After opting into his contract, the Los Angeles Clippers have dealt out Chris Paul to the Houston Rockets, per The Vertical on Twitter.

What does this mean going forward? Also, how did Houston acquire CP3 in the first place? Let's take a look.

The trade

Chris Paul was just about ready to opt out of his contract when the trade seemingly caught fire. Apparently, James Harden and Chris Paul have a strong desire to play together, and it was that desire that put this trade into motion.

Paul opted into his contract in order to secure some additional support with his leaving.

The Rockets are sending: Patrick Beverley, Lou Williams, Sam Dekker, and Montrezl Harrell, along with the non-guaranteed deals of DeAndre Liggins, Darrun Hilliard, and Kyle Wiltjer. In addition, a 2018 first rounder and $661,000 in cash; which is a lot to give for what some NBA fans would call a "declining" point guard. But clearly, the urge to play together made this move possible at all costs with all the parties involved.

Chris Paul, despite what many upset Los Angeles fans say, is not a "declining" point guard.

Technically, if you compare this year's statistics to his career statistics, you would be right. But he is not getting worse at the rate that is being suggested. Obviously, no one can do this forever, but anyone who thinks that Chris Paul won't be good next season is absurd.

With that being said, perhaps the Rockets overdid this trade.

Chris Paul is certainly talented, averaging 18.1 points, 9.2 assists, and 4.2 rebounds, and 2.0 steals per game this past season; but is he worth virtually their entire franchise?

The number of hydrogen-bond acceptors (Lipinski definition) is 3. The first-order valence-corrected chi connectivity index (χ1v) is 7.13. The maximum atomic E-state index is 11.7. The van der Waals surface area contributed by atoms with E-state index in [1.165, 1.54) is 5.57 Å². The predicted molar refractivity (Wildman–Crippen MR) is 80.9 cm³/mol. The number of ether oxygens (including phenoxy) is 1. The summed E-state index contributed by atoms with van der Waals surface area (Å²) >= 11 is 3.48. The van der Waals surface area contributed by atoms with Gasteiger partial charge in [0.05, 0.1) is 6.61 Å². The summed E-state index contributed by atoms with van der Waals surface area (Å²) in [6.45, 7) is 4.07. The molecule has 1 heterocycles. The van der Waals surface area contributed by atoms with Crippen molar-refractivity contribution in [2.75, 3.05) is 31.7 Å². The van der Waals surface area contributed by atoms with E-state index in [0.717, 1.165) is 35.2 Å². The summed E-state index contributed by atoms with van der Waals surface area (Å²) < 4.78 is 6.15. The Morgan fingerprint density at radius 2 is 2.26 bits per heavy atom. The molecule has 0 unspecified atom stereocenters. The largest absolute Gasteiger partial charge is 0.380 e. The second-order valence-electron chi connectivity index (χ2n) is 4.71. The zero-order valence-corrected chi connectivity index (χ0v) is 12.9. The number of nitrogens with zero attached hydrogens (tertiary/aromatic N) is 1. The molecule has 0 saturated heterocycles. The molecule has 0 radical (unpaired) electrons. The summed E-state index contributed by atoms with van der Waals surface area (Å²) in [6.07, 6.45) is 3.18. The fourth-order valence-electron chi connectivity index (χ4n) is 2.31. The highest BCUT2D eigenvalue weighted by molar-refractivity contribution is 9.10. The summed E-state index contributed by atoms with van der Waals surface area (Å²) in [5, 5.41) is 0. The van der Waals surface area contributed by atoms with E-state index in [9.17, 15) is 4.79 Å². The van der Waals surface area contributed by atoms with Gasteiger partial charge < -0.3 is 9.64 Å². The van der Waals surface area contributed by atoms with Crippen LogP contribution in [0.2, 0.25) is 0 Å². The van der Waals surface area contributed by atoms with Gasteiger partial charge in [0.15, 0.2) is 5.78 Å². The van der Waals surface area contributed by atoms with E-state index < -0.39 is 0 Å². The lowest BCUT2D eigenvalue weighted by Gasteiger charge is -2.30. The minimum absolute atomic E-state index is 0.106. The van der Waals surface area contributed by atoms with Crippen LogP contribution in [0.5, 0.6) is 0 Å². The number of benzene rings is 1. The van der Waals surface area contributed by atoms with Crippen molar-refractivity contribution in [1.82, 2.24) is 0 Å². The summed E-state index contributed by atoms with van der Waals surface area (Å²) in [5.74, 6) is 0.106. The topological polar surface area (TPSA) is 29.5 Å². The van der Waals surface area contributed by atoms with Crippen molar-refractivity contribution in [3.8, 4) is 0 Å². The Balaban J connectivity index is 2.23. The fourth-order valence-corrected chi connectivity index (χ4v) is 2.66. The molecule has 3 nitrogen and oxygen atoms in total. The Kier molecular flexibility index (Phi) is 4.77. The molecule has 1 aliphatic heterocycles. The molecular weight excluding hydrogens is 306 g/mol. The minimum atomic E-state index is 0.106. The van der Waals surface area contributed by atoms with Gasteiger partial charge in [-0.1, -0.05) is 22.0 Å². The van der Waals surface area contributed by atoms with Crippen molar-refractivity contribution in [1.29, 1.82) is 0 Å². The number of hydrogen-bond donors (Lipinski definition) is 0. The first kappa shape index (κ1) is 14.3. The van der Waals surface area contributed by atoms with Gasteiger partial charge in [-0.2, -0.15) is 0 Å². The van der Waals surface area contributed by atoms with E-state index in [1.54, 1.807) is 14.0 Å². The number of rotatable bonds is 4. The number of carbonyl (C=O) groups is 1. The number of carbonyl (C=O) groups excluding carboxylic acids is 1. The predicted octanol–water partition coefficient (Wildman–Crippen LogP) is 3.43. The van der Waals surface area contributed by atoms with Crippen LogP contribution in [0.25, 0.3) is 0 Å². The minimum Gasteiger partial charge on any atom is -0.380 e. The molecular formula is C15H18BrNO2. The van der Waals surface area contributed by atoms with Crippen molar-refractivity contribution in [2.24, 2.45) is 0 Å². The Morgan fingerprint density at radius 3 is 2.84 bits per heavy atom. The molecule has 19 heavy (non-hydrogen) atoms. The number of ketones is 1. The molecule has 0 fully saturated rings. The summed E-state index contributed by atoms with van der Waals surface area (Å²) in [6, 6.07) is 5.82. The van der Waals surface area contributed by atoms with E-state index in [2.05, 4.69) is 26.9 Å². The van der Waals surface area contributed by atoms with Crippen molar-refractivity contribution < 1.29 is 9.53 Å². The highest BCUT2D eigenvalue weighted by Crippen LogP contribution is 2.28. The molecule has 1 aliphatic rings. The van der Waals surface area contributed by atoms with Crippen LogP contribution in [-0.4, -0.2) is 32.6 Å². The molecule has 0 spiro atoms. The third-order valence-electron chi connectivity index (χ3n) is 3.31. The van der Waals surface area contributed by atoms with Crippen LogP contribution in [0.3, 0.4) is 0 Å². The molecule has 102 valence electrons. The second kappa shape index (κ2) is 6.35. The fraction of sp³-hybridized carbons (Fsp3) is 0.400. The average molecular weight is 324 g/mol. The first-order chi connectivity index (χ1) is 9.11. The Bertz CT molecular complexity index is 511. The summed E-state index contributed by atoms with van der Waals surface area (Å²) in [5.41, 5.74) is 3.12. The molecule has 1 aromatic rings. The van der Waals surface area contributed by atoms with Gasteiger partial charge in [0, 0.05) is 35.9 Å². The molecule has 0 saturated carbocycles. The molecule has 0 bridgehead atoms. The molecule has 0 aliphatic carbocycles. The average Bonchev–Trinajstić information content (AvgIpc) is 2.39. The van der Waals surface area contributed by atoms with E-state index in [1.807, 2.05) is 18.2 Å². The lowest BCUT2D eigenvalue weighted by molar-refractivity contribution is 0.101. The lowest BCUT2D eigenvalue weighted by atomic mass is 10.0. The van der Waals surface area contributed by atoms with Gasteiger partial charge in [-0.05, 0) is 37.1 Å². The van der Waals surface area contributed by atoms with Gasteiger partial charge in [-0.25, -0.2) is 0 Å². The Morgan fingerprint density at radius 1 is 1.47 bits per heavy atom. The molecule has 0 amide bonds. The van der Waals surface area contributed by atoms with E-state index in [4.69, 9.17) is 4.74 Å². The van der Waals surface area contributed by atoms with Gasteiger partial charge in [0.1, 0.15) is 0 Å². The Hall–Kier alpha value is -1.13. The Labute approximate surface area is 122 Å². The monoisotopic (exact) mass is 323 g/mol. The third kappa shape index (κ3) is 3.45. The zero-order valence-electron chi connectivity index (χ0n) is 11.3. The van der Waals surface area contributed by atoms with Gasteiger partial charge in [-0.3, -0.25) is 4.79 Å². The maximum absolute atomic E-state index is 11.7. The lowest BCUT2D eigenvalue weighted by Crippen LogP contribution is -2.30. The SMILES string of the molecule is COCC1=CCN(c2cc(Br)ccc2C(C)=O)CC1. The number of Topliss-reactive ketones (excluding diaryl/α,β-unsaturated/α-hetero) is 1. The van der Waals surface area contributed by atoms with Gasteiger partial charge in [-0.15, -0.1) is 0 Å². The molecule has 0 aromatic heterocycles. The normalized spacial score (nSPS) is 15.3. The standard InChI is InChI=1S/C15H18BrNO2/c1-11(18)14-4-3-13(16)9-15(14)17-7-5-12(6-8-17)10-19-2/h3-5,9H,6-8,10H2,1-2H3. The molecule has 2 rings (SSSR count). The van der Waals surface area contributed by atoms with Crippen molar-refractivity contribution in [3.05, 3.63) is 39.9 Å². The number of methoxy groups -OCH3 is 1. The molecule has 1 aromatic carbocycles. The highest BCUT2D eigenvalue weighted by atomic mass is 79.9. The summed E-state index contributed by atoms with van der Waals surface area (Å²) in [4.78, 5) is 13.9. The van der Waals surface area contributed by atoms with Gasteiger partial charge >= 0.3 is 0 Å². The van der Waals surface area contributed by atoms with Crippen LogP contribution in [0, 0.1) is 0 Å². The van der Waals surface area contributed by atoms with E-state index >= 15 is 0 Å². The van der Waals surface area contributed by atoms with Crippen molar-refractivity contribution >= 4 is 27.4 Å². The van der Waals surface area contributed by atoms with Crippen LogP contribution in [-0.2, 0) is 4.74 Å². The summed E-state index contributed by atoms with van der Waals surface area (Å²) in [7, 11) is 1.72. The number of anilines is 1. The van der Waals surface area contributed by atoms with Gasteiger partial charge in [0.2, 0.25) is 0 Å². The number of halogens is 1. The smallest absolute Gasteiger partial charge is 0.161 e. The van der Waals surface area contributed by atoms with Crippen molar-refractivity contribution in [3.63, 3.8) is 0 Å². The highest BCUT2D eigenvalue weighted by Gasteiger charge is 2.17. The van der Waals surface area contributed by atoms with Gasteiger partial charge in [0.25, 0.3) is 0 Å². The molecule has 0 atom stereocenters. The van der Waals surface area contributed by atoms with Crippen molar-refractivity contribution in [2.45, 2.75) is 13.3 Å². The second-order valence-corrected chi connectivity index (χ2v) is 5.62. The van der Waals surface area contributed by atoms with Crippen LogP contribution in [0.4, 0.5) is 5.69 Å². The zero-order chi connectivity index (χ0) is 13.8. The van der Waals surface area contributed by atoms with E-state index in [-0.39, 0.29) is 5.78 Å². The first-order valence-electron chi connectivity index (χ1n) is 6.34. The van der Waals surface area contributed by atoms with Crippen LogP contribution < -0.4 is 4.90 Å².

Trading away future endeavors in Sam Dekker and Montrezl Harrell might not be the smartest thing in the world, and that is in addition to trading away their 2018 first round pick.

But the bigger picture reveals that Houston knows what needs to be done to get out of the western conference. To compete with the Golden State Warriors, or I suppose the San Antonio Spurs as well in their case, sacrifices have to be made. In that sense, this trade makes complete sense. Perhaps it doesn't rid them of the "bad trade antics" that frequently come with giving up a multitude of assets for a singular asset, but in today's market, this trade seems to at least benefit both parties.

LA Clippers plan of attack

Although the Rockets clearly benefit from this plan, the Clippers also made a good trade here, despite what some fans may think. Chris Paul wasn't going to be staying in LA much longer, so at least they got him to re-sign and agree to a trade deal in order for the Clippers to receive some assets as well.

After having Chris Paul and Blake Griffin paired up with DeAndre Jordan for a few years now, and not even sniffing the playoffs, it was only a matter of time before an overhaul was in the works.

Los Angeles now boasts a slew of young talent, potential future young talent, and an aging but still productive Lou Williams. Although this doesn't exactly put them in contention for a playoff run, it shows that they are thinking about the future.

They've also been thinking about the current state of affairs, and now they are starting to prepare for the future. Keep an eye on the Clippers in free agency for the coming years; while the young guns get some starting experience and transition to extremely productive role players off the bench.

Bottom line

No team won this trade, but are simply at two different places in their storylines. Anyone who is saying that the Rockets are ridiculous doesn't fully understand what is needed to defeat the Golden State Warriors. Adversely, anyone saying the Clippers are ridiculous to get rid of their best players doesn't understand the atmosphere surrounding that team in its current state. Both franchises are doing what they believe is necessary for future success, and they're doing a pretty good job.